Coretex, a fiber reinforced urethane foam is still weak, but it has relatively high weight. I see no use for it in multihulls or light monohulls.
Nida Core http://www.nida-core.com/ has evolved in the last few years. Look into the latest offerings. The original Nida-Core is a polypropylene honeycomb used as a core in sandwich panels. It comes covered with a non-woven polyester scrimm that is thermofused to the cells. This covering helps bonding properties and keeps resin out of the cells. The density is 4.8 pounds per cubic foot. The shear strength ranges from 70 psi to 130 psi. That gives a shear specific of 14.6 to 27. It is available with foam filling. I see it as being most useful for interior furnishings, but the weight is a bit high for that. Corners cannot be easily faired into a radius. Nidacore has superior sound deadening properties to foams or balsa of similar densities. Again, lately they have greatly expanded their product line.
Polycore http://www.polycore.com.au/ looks similar to Nida, but claims better mechanical properties. Density is 80 kg (4.8 lb/cf) and core shear strength is 0.8 MPA or 109 psi. It gives shear specific number of 21.8.
Plascore http://www.plascore.com/index.htm has a variety of honeycomb core materials. The most useful one to boatbuilders has polypropylene core and seems to be like Nidacore or Polycore.
Styrofoam has core shear strength that is so low it is measured in psf. (pounds per square foot) not psi as the usual foams are. Enough said.
Norcore (Raven Industries) and http://www.pepcore.com/products.html#
A plastic honeycomb made from a variety of plastics including PEI, PC, ABS, HIPS, and SURLYN. Available in thickness from .5 inch to 3 inches. Strength unfortunately goes down with increased thickness. One inch thick Norcore has a weight of 10# per cubic foot but a compressive strength of only 224 psi. It is a very rigid “live core” and cannot be bent. Corners cannot be easily faired into a radius. In a 1” thickness the polystyrene core weighs 9.7 lb/cf. and has shear strength of 105 psi. In polycarbonate the core weighs 13.3 lb/cf and gives shear strength of 142 psi. In polyprophelene the core weighs 10.68 lb/cf and gives 57 psi. The best shear specific number is 10.67.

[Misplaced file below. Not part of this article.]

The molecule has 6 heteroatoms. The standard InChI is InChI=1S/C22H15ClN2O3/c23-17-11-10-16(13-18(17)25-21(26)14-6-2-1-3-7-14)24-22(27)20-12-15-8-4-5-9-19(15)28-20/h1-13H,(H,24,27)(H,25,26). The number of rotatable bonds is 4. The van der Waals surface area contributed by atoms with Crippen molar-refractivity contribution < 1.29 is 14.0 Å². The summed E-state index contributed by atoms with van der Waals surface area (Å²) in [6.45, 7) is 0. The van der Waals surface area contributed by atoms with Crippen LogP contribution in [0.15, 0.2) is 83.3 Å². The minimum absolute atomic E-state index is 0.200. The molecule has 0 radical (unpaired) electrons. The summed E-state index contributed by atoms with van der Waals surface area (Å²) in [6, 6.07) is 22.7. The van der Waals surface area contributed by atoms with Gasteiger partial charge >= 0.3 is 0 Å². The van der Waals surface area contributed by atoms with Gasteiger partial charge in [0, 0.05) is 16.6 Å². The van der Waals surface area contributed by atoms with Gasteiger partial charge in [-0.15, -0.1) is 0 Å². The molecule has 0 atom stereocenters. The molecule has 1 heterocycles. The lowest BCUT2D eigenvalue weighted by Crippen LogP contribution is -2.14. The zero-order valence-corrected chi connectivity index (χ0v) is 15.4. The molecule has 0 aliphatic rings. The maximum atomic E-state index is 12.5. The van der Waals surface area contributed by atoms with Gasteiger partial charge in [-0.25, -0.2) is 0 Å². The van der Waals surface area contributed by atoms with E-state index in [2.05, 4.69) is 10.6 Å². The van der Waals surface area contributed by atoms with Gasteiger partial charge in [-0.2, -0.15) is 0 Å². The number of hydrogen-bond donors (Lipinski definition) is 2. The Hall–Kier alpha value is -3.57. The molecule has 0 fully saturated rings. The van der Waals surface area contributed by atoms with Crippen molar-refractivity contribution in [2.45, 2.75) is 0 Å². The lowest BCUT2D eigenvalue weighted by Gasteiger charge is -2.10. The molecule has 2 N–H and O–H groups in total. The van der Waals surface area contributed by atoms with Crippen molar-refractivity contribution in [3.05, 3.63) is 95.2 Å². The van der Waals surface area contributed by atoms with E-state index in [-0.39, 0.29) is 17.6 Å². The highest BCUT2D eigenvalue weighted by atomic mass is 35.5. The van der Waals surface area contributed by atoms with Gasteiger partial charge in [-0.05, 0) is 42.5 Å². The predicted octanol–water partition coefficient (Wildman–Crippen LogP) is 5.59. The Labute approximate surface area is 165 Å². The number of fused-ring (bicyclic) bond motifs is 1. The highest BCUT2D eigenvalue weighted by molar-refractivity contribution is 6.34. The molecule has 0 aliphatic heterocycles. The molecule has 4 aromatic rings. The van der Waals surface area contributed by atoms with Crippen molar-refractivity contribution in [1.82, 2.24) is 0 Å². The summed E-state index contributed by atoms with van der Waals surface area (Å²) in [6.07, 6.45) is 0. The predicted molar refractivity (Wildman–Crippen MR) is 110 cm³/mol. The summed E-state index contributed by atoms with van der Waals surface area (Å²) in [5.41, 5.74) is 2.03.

Nomex A hexagonal honeycomb made from DuPont aramid paper sheets. A thermosetting resin is used to bond these sheets at the nodes. After expanding, the block of paper is dipped in a phenolic resin. A variety of cell sizes, core and paper thicknesses, and densities can be produced. Flat panels can use the hexagonal cell, but doubly curved surfaces such as the side of a hull must use an over-expanded cell to conform to the curves. While the paper appears to be very waterproof, work I have seen by the Boeing company suggests that water will condense in the cells over time. I do not recommend honeycomb for the primary structural parts of a multihull. I do use honeycomb for bunk boards, soles, shelves and cabinetry. Corners cannot be easily faired into a radius. Some tricks are required to vacuum bag glass onto bare honeycomb.
One nice product that uses honeycomb is Tricel. It is used for interior surfaces. It consists of thin plywood faces bonded to a honeycomb core. Weight is very good. Seehttp://www.tricelcorp.com/.
Core Craft FRP Honeycomb http://www.infracomp.com/index.html
Custom fiber reinforced plastic honeycomb panels of 1″ thickness to 30″ thickness. Panels may be flat or slightly curved and up to 12′ wide with unlimited length. Compression strength of core can range between 100 psi and 1000 psi. May be good for large charter boat bridgedecks. I don’t know what price is like.
Penske Marketed as a replacement for plywood. A glass reinforced urethane. Now owned by Alcan, it is called PXC. It seems to be too heavy for multihulls and light monos. Cost is about like pvc foam.